Facebook Instagram Twitter RSS Feed Back to top on side

On the Problem of Sacred Space: Solomon´s Temple in Jerusalem and Temple-Palace in Fengchu (China) around 1000 B.C. (A Comparative Study)

In: Asian and African Studies, vol. 26, no. 2
Marián Gálik
Detaily:
Rok, strany: 2017, 319 - 349
Kľúčové slová:
Solomon´s Temple (Jerusalem), palace-temple in Fengchu (China), Near Eastern sacred continua, their dissimilarities with China, Victor (Avigdor) Hurowitz, John Monson, David N. Keightley, Edward L. Shaughnessy, Yuri Pines
O článku:
The aim of this essay is to present a study about the problem of sacred space in comparing Solomon´s Temple in Jerusalem and the temple-palace in Fengchu (China) around 1000 B.C. and later, together with the situation in the Near Eastern countries, Sumer, Assyria, Canaan(Levant), their writings and concrete buildings. Sacred continua both in sacred space and partly also sacred time in Mesopotamia, Canaan, Judah, Israel,and China are studied here on the basis of available material between approximately 1000 B.C. up to about 450 B.C. The choice of the studied material was selected in order to see the differences between the understanding of the sacred space in the countries of Near East and in China in times when there were no relations between them. This essay points to the differences in the Chinese situation which was very different from that of Hebrew tradition. If in the first up to about the first half of the 1st cent. B.C. sacred space and also sacred time was with the exception at the end of the Shang Dynasty in high esteem, and then a more secular approach was acknowledged, among the Hebrews the theocracy of God became to be absolute.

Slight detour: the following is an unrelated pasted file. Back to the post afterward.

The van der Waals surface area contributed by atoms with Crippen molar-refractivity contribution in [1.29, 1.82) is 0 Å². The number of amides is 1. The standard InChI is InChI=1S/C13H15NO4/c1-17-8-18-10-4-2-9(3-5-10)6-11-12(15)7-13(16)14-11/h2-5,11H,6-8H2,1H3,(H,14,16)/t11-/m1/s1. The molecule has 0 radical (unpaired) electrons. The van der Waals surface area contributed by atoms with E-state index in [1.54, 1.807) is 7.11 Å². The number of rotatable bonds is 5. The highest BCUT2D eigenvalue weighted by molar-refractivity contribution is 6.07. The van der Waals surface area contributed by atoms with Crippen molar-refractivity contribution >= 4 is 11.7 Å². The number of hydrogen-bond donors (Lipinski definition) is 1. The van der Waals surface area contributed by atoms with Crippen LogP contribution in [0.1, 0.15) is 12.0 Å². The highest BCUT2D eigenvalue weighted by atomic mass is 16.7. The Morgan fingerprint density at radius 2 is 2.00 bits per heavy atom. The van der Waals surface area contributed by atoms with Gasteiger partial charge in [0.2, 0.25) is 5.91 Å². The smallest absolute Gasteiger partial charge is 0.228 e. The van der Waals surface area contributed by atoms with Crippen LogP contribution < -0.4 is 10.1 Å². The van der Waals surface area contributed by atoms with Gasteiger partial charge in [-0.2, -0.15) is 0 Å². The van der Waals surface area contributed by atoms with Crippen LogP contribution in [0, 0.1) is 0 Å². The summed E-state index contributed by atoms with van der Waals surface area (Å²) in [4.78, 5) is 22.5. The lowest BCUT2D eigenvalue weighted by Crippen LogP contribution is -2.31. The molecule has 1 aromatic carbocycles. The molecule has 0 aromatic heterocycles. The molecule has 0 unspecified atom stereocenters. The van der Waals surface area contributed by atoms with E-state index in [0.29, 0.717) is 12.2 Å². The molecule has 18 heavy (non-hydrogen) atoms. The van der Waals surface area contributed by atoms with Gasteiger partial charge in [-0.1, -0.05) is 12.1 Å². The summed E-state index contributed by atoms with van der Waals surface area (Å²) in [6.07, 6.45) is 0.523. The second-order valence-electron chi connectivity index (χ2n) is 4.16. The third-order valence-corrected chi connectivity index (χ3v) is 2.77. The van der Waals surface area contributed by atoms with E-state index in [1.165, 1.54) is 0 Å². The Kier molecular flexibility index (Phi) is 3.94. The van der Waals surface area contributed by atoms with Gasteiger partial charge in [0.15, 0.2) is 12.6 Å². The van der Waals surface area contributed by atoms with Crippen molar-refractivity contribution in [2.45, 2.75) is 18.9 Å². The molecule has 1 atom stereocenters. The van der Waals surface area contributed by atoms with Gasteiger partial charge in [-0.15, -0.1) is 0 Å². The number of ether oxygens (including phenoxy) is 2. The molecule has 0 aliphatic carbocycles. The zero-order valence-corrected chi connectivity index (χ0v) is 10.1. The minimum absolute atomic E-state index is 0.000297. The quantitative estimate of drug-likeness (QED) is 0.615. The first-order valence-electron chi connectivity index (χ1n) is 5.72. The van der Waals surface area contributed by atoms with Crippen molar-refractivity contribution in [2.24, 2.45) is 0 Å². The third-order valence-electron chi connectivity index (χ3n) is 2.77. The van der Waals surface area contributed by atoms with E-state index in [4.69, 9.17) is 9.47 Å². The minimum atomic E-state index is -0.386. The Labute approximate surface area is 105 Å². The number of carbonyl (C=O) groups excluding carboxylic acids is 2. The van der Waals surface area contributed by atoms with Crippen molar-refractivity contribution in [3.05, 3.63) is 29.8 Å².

Ako citovať:
ISO 690:
Gálik, M. 2017. On the Problem of Sacred Space: Solomon´s Temple in Jerusalem and Temple-Palace in Fengchu (China) around 1000 B.C. (A Comparative Study). In Asian and African Studies, vol. 26, no.2, pp. 319-349. 1335-1257.

APA:
Gálik, M. (2017). On the Problem of Sacred Space: Solomon´s Temple in Jerusalem and Temple-Palace in Fengchu (China) around 1000 B.C. (A Comparative Study). Asian and African Studies, 26(2), 319-349. 1335-1257.